I was thankful when we arrived at our destination and got out of the car . . . yeah no more curves and solid grounds.  After we parked we headed towards Backbone Rock and hiked up quite a few stairs that took us to the top of the tunnel.

Backbone Rock, a fairly short hike.

Backbone Rock, a fairly short hike.

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IMG_0033I sat on a rock next to a tree as I looked down at the road and creek below us.

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According to a sign posted near Backbone Rock, “Around 1900, the Beaver Dam Railway Company blasted and drilled the tunnel to provide railroad access from Damascus into Shady Valley’s rich manganese and iron ores and timber. Within the next 20 years, the area’s privately owned timber had been cut over twice and ravaged by a devastating fire.”

IMG_0046The railroad tracks were removed in 1924 when the route was opened to cars. The tunnel was then expanded into a two lane road in 1930.

IMG_0048Backbone Rock, as well as 20,000 surrounding acres, were purchased when Congress allowed the federal government to acquire land in 1911, which was formed as part of Tennessee’s National Forest lands.

IMG_0050Backbone Rock, known as the shortest tunnel in the world. It was a great site to see from above and alongside the road.

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We walked across the street and found another trail, a trail that led us to Backbone Falls.

IMG_0051Of course as soon as we arrived at this trail, there were more stairs that went straight up, which were kind of slippery from all of the rain yesterday.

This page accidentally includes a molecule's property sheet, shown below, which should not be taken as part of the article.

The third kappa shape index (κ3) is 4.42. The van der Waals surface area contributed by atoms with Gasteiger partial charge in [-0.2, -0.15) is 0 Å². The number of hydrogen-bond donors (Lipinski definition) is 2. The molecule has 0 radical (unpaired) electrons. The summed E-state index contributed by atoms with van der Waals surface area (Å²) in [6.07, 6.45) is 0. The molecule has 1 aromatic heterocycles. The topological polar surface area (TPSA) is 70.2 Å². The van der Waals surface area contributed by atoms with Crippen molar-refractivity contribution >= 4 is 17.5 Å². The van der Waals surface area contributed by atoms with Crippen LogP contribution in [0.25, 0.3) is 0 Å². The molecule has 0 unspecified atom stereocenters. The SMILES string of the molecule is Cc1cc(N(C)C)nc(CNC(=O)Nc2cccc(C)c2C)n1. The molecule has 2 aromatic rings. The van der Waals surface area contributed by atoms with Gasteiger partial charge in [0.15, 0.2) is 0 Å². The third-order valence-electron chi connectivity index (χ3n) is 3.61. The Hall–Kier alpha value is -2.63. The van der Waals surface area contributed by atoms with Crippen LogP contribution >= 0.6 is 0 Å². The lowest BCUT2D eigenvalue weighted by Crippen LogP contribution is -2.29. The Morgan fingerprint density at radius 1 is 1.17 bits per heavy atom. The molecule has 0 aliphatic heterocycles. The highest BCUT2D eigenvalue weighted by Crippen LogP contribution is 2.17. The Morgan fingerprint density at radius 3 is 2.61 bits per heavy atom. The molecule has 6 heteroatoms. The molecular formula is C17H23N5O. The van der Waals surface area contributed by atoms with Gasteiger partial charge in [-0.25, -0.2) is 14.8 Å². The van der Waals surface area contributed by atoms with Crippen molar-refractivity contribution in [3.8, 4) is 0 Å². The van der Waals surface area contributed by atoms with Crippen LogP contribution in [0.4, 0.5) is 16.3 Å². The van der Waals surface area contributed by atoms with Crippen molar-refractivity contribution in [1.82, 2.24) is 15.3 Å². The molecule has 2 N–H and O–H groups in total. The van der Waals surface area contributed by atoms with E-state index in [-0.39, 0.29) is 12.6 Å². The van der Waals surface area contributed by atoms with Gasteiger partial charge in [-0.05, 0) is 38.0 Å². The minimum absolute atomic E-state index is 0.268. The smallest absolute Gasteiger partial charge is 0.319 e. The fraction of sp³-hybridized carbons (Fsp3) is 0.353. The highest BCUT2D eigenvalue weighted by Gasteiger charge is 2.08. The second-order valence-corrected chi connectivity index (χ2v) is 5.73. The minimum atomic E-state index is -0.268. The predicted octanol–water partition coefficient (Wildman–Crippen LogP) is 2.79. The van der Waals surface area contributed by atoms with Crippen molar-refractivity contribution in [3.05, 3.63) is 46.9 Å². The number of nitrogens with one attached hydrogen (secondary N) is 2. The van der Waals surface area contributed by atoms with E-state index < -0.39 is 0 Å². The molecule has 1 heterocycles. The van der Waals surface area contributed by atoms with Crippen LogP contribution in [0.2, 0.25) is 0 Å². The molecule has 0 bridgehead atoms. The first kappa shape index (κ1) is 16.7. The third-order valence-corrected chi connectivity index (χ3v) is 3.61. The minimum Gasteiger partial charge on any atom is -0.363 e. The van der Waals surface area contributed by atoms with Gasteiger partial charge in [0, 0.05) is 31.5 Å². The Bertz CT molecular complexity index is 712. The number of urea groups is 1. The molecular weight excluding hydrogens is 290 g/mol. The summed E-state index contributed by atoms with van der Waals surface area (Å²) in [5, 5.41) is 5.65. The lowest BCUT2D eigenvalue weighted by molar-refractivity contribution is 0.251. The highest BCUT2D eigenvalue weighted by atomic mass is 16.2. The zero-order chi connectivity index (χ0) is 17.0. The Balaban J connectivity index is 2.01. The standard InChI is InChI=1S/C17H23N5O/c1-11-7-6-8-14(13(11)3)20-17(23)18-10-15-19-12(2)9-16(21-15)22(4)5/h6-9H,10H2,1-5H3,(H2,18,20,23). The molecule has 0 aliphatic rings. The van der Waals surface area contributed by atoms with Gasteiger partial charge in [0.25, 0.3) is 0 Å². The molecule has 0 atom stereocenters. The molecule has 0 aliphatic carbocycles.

IMG_0052A rather short hike later, which was up hill, we started to hear the sounds of the waterfall.

IMG_0054Jason stood very close to the edge of the top of the waterfall and took some pretty incredible pictures looking down.

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IMG_0058And then we walked down even more stairs . . .

IMG_0062Until we saw this . . .

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At one point Jason and I walked on the rocks located at the base of the waterfall, so we could feel just how cold the water was . . . COLD!

IMG_0078But worth it, I love walking right up to a waterfall, there is no feeling like it, no feeling at all. To feel that rush of cold air, while touching the cold rock and the water, best feeling.

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We decided to walk down the creek a little bit, where of course I found more water to take pictures of . . .

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We then walked back up the stream to where the waterfall was located and got back on the trail, which included more stairs that led us out a different way than we went in alongside the road.

IMG_0102I had to capture one more beautiful sight before we walked back to the car. More water, more incredibly calming sounds to end another fantastic hike.

IMG_0101Backbone Falls was a beautiful waterfall, one we got to witness alone, as we were the only ones on this trail.